[Editor: A poem by “Kookaburra” about the Whittlesea Shire elections. Published in The Evelyn Observer, and Bourke East Record, 18 August 1916.]
We’re afraid that Paddy Goss
Would report a total loss
Had he stopped to see the numbers on the wall,
But we don’t think Pat will care,
He so seldom wandered there,
It’s a wonder that he found the place at all.
We’ve agreed that Sunny Jim,
Who’s advanced from being slim,
Is entitled to a seat around the Board.
He’s the head at every party,
So with wishes, good and hearty,
Let us hope he’ll never have his Sunday clobber stored.
Let old William end his work,
Which we know he’d never shirk,
’Twould be sacrilege to turn him under now,
He has always been a man —
You deny it if you can,
For he’s never looked behind him since they started this pow-wow.
Jack and Bob must take their chance
Who will catch the forward glance,
When the people come together at the poll.
Bob will likely take the winnings,
He’d already had an innings,
But young Jack seems quite sanguine since he’s counted up the roll.
Jimmy, on his coffee-pot,
Has careered around a lot,
And begins to feel quite cocky of his chance of getting in.
But some men are double-jointed,
And if Jim is disappointed,
He’ll reflect and ponder ere he tries to go again.
Yes, we think that Lewis B.
Will get in quite easily.
There’s no need for him to bother for to get condition on.
So we think he can prepare
And get measured for a chair;
He is bound to burst the small ones that they have to sit upon.
There’s no need for Tom to hurry
To partake of Council curry,
He is plenty young enough for useful labor yet.
And perhaps some other time,
When he’s grown into prime
He will got a requisition to oppose a suffragette.
Brownie, as an absentee,
Can’t be counted with the three
That are going to be harnessed to the plough;
But, as he’s a gentleman,
They will help him all they can,
And, by gum, there is no telling what the tally-up will show.
Sutherland is undecided
If he’ll win or be derided,
Though we don’t think he’d be worried if he was.
For, though Suthy is no ranter,
He is out to have a canter,
And we’d welcome him with pleasure if he’d ride a winning hoss.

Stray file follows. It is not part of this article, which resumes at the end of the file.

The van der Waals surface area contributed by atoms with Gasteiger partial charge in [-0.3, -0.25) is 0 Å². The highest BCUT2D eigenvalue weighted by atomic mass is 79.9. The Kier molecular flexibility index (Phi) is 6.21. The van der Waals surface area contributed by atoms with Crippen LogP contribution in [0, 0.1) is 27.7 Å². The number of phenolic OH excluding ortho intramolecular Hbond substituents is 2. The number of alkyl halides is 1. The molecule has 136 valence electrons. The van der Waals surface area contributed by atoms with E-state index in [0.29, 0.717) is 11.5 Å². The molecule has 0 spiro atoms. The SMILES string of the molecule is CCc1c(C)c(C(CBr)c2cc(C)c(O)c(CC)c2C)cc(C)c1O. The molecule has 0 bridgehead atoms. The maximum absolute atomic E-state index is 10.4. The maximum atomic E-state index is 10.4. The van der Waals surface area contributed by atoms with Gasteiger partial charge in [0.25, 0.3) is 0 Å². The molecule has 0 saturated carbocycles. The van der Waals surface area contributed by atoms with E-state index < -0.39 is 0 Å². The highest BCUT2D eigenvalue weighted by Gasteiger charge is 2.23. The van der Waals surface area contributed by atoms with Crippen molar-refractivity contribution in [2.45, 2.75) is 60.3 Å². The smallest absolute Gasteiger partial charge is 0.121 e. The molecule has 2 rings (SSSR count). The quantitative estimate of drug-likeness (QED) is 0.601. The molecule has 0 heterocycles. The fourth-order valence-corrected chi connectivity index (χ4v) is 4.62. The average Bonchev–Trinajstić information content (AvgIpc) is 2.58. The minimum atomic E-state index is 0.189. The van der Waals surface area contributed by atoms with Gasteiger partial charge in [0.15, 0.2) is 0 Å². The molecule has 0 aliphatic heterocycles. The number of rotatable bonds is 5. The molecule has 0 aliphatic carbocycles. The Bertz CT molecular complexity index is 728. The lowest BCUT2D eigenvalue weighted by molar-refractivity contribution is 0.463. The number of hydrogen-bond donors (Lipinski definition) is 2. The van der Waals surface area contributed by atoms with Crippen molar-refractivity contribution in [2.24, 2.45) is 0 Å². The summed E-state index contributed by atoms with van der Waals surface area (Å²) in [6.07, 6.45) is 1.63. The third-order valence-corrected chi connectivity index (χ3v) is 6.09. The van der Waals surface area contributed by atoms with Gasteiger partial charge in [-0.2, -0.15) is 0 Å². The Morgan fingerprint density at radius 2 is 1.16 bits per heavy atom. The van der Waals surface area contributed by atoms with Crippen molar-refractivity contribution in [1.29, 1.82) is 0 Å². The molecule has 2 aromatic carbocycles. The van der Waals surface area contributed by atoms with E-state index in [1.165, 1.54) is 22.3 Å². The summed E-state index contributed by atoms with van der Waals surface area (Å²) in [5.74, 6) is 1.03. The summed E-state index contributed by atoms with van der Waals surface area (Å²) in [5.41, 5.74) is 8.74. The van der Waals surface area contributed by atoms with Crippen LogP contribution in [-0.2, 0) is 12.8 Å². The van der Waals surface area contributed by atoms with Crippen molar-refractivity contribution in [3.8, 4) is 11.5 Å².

Will long Pat come in a winner?
Sure, he ought, the grey old sinner,
For he’s had a long experience at the game;
But he’s going to have a tussle,
So he’ll have to start to hustle,
Or he’ll find that Jimmie Ryan won’t be painting up his name.
We are already told that Apted
For a Chairman is adapted,
And that he will score some favours up the Creek.
If he’s bred among the wowsers,
Then his speeches will be rousers,
So, perhaps, he’ll light his fire ’bout the middle of next week.
Now I’m left with good old Walter,
May his footsteps never falter,
Though he’s trod this Council by-way for some forty years or more.
He’s a wily, artful dodger,
Fond of comfort, the old codger,
As he’s left no vote neglected there’s no doubt he’ll top the score.
Billy James has now retired,
And the members all admired
Billy’s pluck in always coming to the meeting.
So we hope he will improve
In that warmer clime above,
So that when he does return we’ll extend a kindly greeting.
Cripes! I near forgot old Hardy,
Whose outcoming has been tardy,
For he’s had these Council troubles for some twenty years or more.
And they’ll think it here no sin
If they vote to put him in,
For, at Epping, they do covert some one new to sweep their floor.
The grand finale will be played on August 24th (Jimmy Ryan, Conductor).
Mr. Cain will not be Abel
To keep such a sumptuous table
If they have to close the bar at six o’clock.
For the losses on the dinners
That’s consumed by Council sinners,
Can be never compensated by the sale of Canteen Bock.
Mag : “I say Kook, what did they say about old Bob’s verses at the meeting ?” “Oh, some of them wern’t too stinking but Johnnie’s hummed a bit.” “Well, shouldn’t they; what would you expect — Eau de cologne? Did you see old Charlie get up on his hind legs, and bark at Walter about Alec’s bridge? Didn’t he give him beams.” “Beans you mean.” “Charlie said he gave him some beams once, but he has been sorry for it ever since. But where is Alec’s bridge?” “Oh, I’ll tell you all about it next week.” Bob Harris was chuckling about something last Wednesday; what was it about ?”
Bobby Harris uses ink,
But he’s never stops to think
That his writing is too serious for to interest the crowd.
They’ve no time to think of game,
Catching small fish is too tame,
And the bally price of apples has got them completely cow’d.*
(*They are going in for cows.)
So we hear there is a rumour
That he will insert some humor,
And he’s asked the Kookaburra to assist,
As he don’t require a shilling,
Why the Kook is always willing,
So you’d better buy the paper so that Bobby can subsist.
The candle’s gone out. God bless you.
— The Kook.
The Evelyn Observer, and Bourke East Record (Kangaroo Ground, Vic.), 18 August 1916, p. 3
[Editor: Corrected “Jonhnie’s” to “Johnnie’s”.]